Some international students initially become discouraged when they see how many scholarships for which they cannot apply. Understand you will not be considered for National Merit, ROTC, and a variety of other programs, but that doesn’t mean there aren’t scholarships specifically for international students.

Many colleges and universities offer a limited number of scholarships for highly qualified or talented international applicants. In some cases you will need to demonstrate your talent in athletics, music, or art, but most often your academic abilities will be evaluated based on the information you submitted for admission.

Schools Offering Scholarships for International Students
Not every school offers money for international applicants, but many do. Here is a preliminary list to show you the range of school-based scholarships available. This is by no means a complete list. It is meant to illustrate the variety of schools offering merit scholarships.

Boston University
California State Long Beach
Davidson
Elon
Emory
Grinnell
Iowa State
Johnson & Wales
Rice
Ripon
St. Edwards
Syracuse
University of Chicago
University of Houston
University of Richmond
University of Vermont
Vanderbilt

Start with the schools you’ve already considered and see what scholarships are offered. Often you can find information on the admissions websites under the “international applicants” page.

Private Schools Versus State Universities
In many ways international applicants will find private colleges and universities offer more scholarship opportunities. But this doesn’t mean you should overlook state universities if you are currently living in the U.S. If you meet requirements for in-state tuition where you live, a state-university could be your least expensive option.

I live in Texas where it is possible for some non-citizens to qualify as in-state residents. Residency is significant in admissions because the state legislature limits the number of non-residents to 11% of the student body, so international and out-of-state applicants are competing for a restricted number of spaces.

Beyond the issue of competitive admission, you should learn more about your residency status because it will affect your tuition. Most international students are charged the out-of-state tuition rate, which can be double or triple what residents are asked to pay. You may find some schools will offer in-state tuition to non-citizens based on the domicile requirements of that state. In Texas, undocumented students can qualify as residents; the University of Vermont distinguishes between resident and non-resident international applicants. If you can qualify for in-state tuition where you live, it is effectively the same as earning a tuition scholarship from that school.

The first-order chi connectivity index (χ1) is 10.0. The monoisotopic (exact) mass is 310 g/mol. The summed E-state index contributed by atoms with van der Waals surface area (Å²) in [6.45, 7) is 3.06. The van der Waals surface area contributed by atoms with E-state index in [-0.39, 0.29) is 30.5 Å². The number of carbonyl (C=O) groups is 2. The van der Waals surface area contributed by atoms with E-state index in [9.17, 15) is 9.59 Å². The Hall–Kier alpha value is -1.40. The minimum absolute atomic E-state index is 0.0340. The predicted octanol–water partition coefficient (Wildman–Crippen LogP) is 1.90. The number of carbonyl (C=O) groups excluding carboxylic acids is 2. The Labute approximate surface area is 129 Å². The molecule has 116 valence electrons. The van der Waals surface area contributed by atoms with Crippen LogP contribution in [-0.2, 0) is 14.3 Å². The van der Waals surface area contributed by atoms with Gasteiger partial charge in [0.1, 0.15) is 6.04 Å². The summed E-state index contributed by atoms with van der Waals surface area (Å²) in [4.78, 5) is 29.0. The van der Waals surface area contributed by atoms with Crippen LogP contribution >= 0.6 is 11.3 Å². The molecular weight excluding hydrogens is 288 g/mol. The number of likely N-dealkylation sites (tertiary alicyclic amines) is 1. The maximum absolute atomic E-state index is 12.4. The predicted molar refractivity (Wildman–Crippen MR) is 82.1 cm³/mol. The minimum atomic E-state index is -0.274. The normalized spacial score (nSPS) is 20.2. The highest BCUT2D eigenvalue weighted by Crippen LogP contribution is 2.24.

Level of Competition
Because international applicants have fewer options for financial assistance, competition for available scholarships is fierce. Don’t let this deter you, but do set realistic expectations. If it is a reach for you to simply gain admission to Rice or Vanderbilt, you are unlikely to meet scholarship consideration. However, you may be more competitive at a school such as St. Edward’s or University of Rochester. To improve your odds of earning scholarships, look for schools where your qualifications are above average and you will stand out as a top applicant.

Merit scholarships for international students may be limited, but they are available. Take time to research your options, improve your credentials (TOEFL, SAT, etc.), and apply for a variety of scholarships.

It is more competitive than ever to gain college admission and earn scholarships. Get help from a former high school counselor and independent college advisor who knows the system. Megan Dorsey is a nationally recognized expert in test preparation and college admissions who has helped thousands of students earn the test scores and scholarships they need and get into the schools of their dreams. To receive free college planning and test prep resources visit CollegePrepResults.com

TOEFL Tip #150: Security And Standardized Testing

by Strictly English TOEFL Tutors on April 6, 2012

The issue of cheating on standardized tests has been in the news several times in the past few weeks. Substantial cheating has been found in circumstances as diverse as the TOEFL exam in Vietnam and the ACT and SAT in the United States .

While these are just two examples, they are part of a growing trend to enhance security measures to ensure that the person whose name is on the test registration is indeed the person who takes the test. Strictly English has heard of several developments designed to ensure the integrity of the TOEFL exam.